Wednesday, April 24, 2013

A Study In Revenge

By Kieran Shields
Crown Publishers (Random House), 372 pgs
978-0-307-98576-7
Submitted by Random House
Rating: 4, Read This Book!

Deputy Marshal Archie Lean of the Portland Police and private detective Perceval Grey are back in the sophomore effort from Kieran Shields, author of The Truth of All Things, which I reviewed on this site last week. A Study in Revenge may be Mr. Shields's sophomore effort, but it is most assuredly not sophomoric: more confident storytelling, relentless plotting, expert timing, wit, rich historical detail and complex characters.

The year is 1893, one year after the witches and Puritans of The Truth of All Things. This time around we are dealing with Vikings, Phoenicians, runes, Rosicrucians, Freemasons, Baphomet, the philosopher's stone, Oliver Wendell Holmes, Jr., practical jokers and a surfeit of handlebar mustaches. The story opens with the robbery and murder of Frank Cosgrave, a petty thief and picker of locks in Portland, Maine. Curiously, the unfortunate Mr. Cosgrave refuses to stay buried and Archie Lean calls in Perceval Grey to investigate the macabre scene.

 Across town, an old and very ill man is dying. Horace Webster calls Grey to his bedside and hires him to find his granddaughter, missing for a year now. At the reading of Mr. Webster's will, we discover that the granddaughter is not the only thing missing. Gone from the estate lawyer's offices is an object called the thunderstone, an artifact passed down in the Webster family for generations, according to the eccentric instructions in the original bequest. There are some seriously weird carvings on this stone, alchemical symbols believed by more than a few unhinged personalities to hold the key to eternal life, the literal kind.

These three investigations continue on parallel lines until they intersect with a bang. Greed, arrogance, superstition, Jotham Marsh, and Grey's love life come together in an explosive plot twist, revealing a maniacal lust for revenge that threatens to take down everyone and everything in its path.

I feel the need to share a few examples of dialogue:
A common misconception. No, that's not Satan. It's Baphomet.
I beg your pardon? Lean said.
Baphomet. Don't be surprised never to have heard of him. He's essentially a fabricated pagan deity.
As opposed to what? Grey asked. A genuine pagan deity?
And this:
...But anyone familiar with Eliphas Levi's work would know of the man's fascination with alchemy.
Understandable, Lean muttered. Who wouldn't want to be able to spin straw into gold?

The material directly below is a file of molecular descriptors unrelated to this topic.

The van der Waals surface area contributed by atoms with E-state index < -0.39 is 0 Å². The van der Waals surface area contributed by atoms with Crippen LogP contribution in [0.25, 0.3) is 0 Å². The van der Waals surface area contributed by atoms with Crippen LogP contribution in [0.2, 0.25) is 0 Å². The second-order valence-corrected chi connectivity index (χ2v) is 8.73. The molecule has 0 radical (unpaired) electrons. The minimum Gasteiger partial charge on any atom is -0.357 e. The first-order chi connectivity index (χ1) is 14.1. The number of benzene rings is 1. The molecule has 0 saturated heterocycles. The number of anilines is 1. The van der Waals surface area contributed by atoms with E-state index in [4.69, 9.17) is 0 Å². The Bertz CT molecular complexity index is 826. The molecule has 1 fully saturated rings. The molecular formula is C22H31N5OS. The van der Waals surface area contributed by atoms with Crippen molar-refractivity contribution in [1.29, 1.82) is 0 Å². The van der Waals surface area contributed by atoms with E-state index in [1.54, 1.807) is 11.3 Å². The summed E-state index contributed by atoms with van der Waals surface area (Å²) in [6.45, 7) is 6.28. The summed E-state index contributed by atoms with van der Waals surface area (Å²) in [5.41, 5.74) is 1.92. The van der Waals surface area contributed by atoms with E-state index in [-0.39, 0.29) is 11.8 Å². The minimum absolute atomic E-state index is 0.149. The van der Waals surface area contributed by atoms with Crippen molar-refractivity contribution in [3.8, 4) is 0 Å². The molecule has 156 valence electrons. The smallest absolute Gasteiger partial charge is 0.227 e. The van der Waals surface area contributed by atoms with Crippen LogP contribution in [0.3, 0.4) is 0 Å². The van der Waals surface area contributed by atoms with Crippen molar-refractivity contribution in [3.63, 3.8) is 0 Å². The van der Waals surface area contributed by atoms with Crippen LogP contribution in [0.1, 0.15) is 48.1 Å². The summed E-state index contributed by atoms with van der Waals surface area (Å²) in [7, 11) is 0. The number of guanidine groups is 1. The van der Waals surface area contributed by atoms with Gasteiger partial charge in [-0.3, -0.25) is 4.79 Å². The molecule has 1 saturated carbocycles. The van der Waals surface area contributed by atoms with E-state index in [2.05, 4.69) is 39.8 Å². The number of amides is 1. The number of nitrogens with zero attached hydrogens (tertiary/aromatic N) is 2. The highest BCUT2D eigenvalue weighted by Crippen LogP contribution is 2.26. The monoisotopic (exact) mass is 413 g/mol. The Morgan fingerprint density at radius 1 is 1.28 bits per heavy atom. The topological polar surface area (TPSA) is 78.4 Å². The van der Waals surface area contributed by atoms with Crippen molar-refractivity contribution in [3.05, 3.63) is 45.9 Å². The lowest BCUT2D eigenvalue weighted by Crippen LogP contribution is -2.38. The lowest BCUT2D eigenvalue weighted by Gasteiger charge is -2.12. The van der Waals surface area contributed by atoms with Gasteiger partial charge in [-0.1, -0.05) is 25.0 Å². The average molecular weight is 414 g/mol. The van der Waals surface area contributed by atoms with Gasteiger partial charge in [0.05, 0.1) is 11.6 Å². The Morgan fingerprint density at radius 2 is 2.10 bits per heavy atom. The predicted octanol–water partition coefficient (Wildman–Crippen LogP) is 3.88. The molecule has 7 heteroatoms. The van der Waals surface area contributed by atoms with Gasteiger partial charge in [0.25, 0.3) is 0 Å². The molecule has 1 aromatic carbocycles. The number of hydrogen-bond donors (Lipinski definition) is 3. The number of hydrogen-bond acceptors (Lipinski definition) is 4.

Lead into gold, not straw, Grey corrected him. You're thinking of Rumpelstiltskin.
One more:
Just a moment. Let me see if I'm understanding you correctly. My fears for your safety are unfounded...because somebody already tried to kill you before these threats were posted?
In a manner of speaking. That is, I'm in no more danger now than I was this time yesterday, before these ridiculous paintings appeared.
You have the oddest way of looking at life, Lean said.
You'd have little use for me otherwise, Grey said.
I do enjoy these books so: sharp dialogue; the belief that ideas matter, that they shape the personal and the political; a sophisticated story; women who are players, integral to the plot, not mere window-dressing or objects to be acted upon. The author trusts his audience. Mr. Shields believes that we are equal to the task and never condescends to us. I can't impress upon you enough how rare that is, and how appreciated. The only false note was struck in the last lines of the epilogue (which I don't think was necessary), rather ham-handedly assuring us that there is a sequel in the offing. But no matter. We know there is a third book on the way. Write faster Mr. Shields!

OK, I lied - one more, from a conversation between Jotham Marsh and Perceval Grey:
Marsh: ...Would you blame the shopkeeper for murder because he sold a man a fishing rod? Only because later that fisherman, in his misguided fervor, comes to fatal blows with another over a favored fishing spot?
Grey: Of course not. But what of the shopkeeper who fills a young man's head with tales of a magical fish who swims in a mystical pond and will grant wishes to any angler who catches it. 'Oh, and by the way,' whispers the shopkeeper,  'the only bait that works is human flesh.'

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